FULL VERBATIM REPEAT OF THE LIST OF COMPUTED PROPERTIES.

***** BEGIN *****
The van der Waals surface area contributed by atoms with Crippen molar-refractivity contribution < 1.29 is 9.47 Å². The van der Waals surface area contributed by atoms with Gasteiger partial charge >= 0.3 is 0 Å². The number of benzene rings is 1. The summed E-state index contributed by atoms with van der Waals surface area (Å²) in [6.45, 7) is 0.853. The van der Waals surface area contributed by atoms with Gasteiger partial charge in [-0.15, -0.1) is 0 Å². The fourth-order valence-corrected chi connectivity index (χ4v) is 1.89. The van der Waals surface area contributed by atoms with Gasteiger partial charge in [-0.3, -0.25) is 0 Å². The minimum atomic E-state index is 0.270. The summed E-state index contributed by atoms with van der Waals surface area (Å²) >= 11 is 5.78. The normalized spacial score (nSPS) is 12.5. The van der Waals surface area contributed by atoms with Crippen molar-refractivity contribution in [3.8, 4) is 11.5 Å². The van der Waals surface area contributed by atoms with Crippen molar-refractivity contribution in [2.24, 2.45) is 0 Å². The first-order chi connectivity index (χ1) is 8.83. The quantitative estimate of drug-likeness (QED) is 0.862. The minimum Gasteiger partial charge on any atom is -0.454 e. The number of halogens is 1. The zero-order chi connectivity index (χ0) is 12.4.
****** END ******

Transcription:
The van der Waals surface area contributed by atoms with Crippen molar-refractivity contribution < 1.29 is 9.47 Å². The van der Waals surface area contributed by atoms with Gasteiger partial charge >= 0.3 is 0 Å². The number of benzene rings is 1. The summed E-state index contributed by atoms with van der Waals surface area (Å²) in [6.45, 7) is 0.853. The van der Waals surface area contributed by atoms with Gasteiger partial charge in [-0.15, -0.1) is 0 Å². The fourth-order valence-corrected chi connectivity index (χ4v) is 1.89. The van der Waals surface area contributed by atoms with Gasteiger partial charge in [-0.3, -0.25) is 0 Å². The minimum atomic E-state index is 0.270. The summed E-state index contributed by atoms with van der Waals surface area (Å²) >= 11 is 5.78. The normalized spacial score (nSPS) is 12.5. The van der Waals surface area contributed by atoms with Crippen molar-refractivity contribution in [3.8, 4) is 11.5 Å². The van der Waals surface area contributed by atoms with Crippen molar-refractivity contribution in [2.24, 2.45) is 0 Å². The first-order chi connectivity index (χ1) is 8.83. The quantitative estimate of drug-likeness (QED) is 0.862. The minimum Gasteiger partial charge on any atom is -0.454 e. The number of halogens is 1. The zero-order chi connectivity index (χ0) is 12.4.